Our fight is the righteous one, without a question
Rev. Dallas Henry is against marriage equality making its way to his home state of Maine. In a new piece he's penned for the Christian Civic League of Maine, the pastor has tied in that marriage antipathy to acceptance in general, asking his fellow foes of nuptial-bound 'mos to consider a few questions regarding gays and the tolerance thereof:
If you were a landlord, and a gay couple wanted to rent your house, what would you do? If your grown up child wanted to bring home a gay partner, you would have to decide if you would let them stay at your house. Would you let them in? What if they invited you to their wedding?
Here’s a test; if a gay couple moved in next door, would you invite them over for coffee? Would you be as friendly to them as you are to the neighbors on the other side? Would you, could you invite them to church?
Gay Marriage and the Bible [The Record]
Alright, so there's lots more to Henry's piece. But you know what? Just the fact that our opposition even thinks to ask these kinds of questions tells us just about all we need to know about the worth of their side's queer-centric outlooks. Because just look at these questions entail: Fair housing. Accepting your child for who they are and who they love. Attending your child's one-in-a-lifetime special day. Being cordial to people and inviting them to share in your faith. These are all things that should be no-brainers. Even if your faith deems homosexuality a sin, these points still shouldn't need even a second of discussion. Yet for so many of those who claim to be "pro-family," gay people's every last breath is a point of contention!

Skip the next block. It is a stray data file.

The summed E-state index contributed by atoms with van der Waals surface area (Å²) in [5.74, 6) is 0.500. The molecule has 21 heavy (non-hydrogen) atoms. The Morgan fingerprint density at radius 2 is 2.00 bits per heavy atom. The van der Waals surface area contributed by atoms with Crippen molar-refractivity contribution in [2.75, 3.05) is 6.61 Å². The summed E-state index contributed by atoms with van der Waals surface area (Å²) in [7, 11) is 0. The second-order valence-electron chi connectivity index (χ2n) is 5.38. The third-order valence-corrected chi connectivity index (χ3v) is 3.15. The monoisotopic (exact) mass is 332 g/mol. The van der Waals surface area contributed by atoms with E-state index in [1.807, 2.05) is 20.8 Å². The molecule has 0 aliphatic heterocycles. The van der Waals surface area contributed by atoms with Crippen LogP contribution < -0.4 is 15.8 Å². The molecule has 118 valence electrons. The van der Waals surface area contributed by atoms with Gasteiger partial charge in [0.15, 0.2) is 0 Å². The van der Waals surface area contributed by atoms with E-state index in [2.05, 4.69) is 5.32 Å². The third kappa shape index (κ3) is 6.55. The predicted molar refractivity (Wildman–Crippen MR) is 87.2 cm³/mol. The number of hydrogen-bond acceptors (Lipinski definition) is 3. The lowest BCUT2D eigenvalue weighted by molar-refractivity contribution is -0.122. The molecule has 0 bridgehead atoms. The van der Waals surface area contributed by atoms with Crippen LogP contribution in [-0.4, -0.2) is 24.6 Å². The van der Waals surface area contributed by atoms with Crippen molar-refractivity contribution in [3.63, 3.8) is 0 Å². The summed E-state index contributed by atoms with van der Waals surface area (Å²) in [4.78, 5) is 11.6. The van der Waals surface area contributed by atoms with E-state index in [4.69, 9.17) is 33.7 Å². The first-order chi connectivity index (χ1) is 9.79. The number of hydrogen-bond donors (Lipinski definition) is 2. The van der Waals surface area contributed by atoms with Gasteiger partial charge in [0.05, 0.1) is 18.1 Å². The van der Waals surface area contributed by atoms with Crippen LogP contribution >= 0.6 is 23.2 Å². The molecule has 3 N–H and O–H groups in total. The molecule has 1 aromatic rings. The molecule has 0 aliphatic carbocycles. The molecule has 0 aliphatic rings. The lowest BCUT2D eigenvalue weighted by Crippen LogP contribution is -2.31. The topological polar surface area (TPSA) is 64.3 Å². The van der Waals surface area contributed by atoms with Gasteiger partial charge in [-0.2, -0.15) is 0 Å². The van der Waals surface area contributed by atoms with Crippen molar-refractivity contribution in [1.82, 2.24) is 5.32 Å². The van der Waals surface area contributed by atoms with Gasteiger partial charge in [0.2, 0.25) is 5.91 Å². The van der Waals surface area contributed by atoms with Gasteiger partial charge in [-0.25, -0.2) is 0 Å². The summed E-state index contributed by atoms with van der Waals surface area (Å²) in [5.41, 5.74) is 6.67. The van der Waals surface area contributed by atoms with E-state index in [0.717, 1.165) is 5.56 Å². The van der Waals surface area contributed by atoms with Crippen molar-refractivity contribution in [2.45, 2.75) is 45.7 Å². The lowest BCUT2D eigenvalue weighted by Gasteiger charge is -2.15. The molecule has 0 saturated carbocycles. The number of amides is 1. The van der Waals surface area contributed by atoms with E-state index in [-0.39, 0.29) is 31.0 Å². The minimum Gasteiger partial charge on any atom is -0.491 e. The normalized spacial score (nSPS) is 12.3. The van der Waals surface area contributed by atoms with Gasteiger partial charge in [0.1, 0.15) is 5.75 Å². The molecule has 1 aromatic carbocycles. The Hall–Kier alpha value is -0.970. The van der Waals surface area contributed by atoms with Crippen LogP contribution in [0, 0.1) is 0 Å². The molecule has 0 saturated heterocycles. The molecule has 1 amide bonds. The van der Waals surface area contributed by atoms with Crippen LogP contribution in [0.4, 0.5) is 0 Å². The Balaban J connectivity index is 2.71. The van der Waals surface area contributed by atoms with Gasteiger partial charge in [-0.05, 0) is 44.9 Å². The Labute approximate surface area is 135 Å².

The anti-marriage side always says that their efforts are solely about "protecting the institution" or looking out for children. And honestly, we recognize that some people's marriage views, typically religious-motivated, can end right there, with no further hostility meant towards gay people. But when you dig a little deeper and listen a little more closely to the gay community's organized opposition, you will see that this is not usually the case. All too often you will hear things that make your ears go "HUHWHAAA?!" It's not atypical to hear "pro-family" types asking questions that you'd think belong to an earlier age. Eventually you realize that for most of them, sweeping discrimination is de rigueur.
For a gay person trying to make it in the world, questions like the ones posed by Rev. Henry are the very reason why we can't simply "agree to disagree" on this particular issue. We will never never agree to the idea that our benign life qualities are hidden land mines. We will never agree that a parent slamming a door in their gay child's face is an okay way to greet his or her engagement news. And we will never agree that the problem is ours, when they are the ones who so clearly have a problem with our day-to-day operations as humans.
If I had a neighbor like Henry I doubt I'd accept the invitation. His questions didn't even make much sense. It sounded to me like he was encouraging acceptance. Of course I don't like thinking of what my parents' answer would be to the marriage question.
Posted by: RainbowPhoenix | Feb 2, 2009 2:12:51 PMcomments powered by Disqus